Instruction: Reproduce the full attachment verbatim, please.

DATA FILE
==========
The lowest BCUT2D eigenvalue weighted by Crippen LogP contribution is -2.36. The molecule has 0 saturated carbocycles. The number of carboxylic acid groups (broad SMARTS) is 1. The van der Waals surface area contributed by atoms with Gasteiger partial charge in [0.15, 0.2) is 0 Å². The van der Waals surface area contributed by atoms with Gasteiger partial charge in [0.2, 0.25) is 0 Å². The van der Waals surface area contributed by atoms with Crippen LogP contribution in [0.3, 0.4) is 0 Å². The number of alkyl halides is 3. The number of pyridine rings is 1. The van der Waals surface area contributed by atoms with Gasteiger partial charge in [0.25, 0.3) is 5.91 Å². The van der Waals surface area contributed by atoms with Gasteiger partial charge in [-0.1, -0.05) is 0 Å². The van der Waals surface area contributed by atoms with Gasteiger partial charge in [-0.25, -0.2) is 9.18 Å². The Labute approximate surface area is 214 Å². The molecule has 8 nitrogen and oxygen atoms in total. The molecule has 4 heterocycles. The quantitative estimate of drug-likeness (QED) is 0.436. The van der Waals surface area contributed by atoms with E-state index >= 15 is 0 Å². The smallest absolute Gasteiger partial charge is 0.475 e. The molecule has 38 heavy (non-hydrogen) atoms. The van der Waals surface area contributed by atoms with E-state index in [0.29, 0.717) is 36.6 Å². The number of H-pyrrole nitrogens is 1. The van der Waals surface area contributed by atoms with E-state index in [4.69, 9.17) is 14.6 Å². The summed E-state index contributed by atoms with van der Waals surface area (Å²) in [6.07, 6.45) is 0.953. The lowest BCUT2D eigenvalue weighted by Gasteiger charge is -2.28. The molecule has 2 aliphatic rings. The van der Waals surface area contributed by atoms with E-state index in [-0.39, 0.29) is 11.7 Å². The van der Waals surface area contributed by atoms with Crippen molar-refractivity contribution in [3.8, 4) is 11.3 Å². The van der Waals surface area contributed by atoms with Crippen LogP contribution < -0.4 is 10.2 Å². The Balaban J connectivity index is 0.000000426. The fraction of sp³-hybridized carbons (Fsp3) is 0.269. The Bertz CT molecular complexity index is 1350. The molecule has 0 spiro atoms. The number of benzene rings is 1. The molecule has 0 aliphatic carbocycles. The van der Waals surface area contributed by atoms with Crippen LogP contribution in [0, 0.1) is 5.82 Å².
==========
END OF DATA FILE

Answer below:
The lowest BCUT2D eigenvalue weighted by Crippen LogP contribution is -2.36. The molecule has 0 saturated carbocycles. The number of carboxylic acid groups (broad SMARTS) is 1. The van der Waals surface area contributed by atoms with Gasteiger partial charge in [0.15, 0.2) is 0 Å². The van der Waals surface area contributed by atoms with Gasteiger partial charge in [0.2, 0.25) is 0 Å². The van der Waals surface area contributed by atoms with Crippen LogP contribution in [0.3, 0.4) is 0 Å². The number of alkyl halides is 3. The number of pyridine rings is 1. The van der Waals surface area contributed by atoms with Gasteiger partial charge in [0.25, 0.3) is 5.91 Å². The van der Waals surface area contributed by atoms with Gasteiger partial charge in [-0.1, -0.05) is 0 Å². The van der Waals surface area contributed by atoms with Gasteiger partial charge in [-0.25, -0.2) is 9.18 Å². The Labute approximate surface area is 214 Å². The molecule has 8 nitrogen and oxygen atoms in total. The molecule has 4 heterocycles. The quantitative estimate of drug-likeness (QED) is 0.436. The van der Waals surface area contributed by atoms with E-state index >= 15 is 0 Å². The smallest absolute Gasteiger partial charge is 0.475 e. The molecule has 38 heavy (non-hydrogen) atoms. The van der Waals surface area contributed by atoms with E-state index in [0.29, 0.717) is 36.6 Å². The number of H-pyrrole nitrogens is 1. The van der Waals surface area contributed by atoms with E-state index in [4.69, 9.17) is 14.6 Å². The summed E-state index contributed by atoms with van der Waals surface area (Å²) in [6.07, 6.45) is 0.953. The lowest BCUT2D eigenvalue weighted by Gasteiger charge is -2.28. The molecule has 2 aliphatic rings. The van der Waals surface area contributed by atoms with E-state index in [-0.39, 0.29) is 11.7 Å². The van der Waals surface area contributed by atoms with Crippen molar-refractivity contribution in [3.8, 4) is 11.3 Å². The van der Waals surface area contributed by atoms with Crippen LogP contribution < -0.4 is 10.2 Å². The Balaban J connectivity index is 0.000000426. The fraction of sp³-hybridized carbons (Fsp3) is 0.269. The Bertz CT molecular complexity index is 1350. The molecule has 0 spiro atoms. The number of benzene rings is 1. The molecule has 0 aliphatic carbocycles. The van der Waals surface area contributed by atoms with Crippen LogP contribution in [0, 0.1) is 5.82 Å².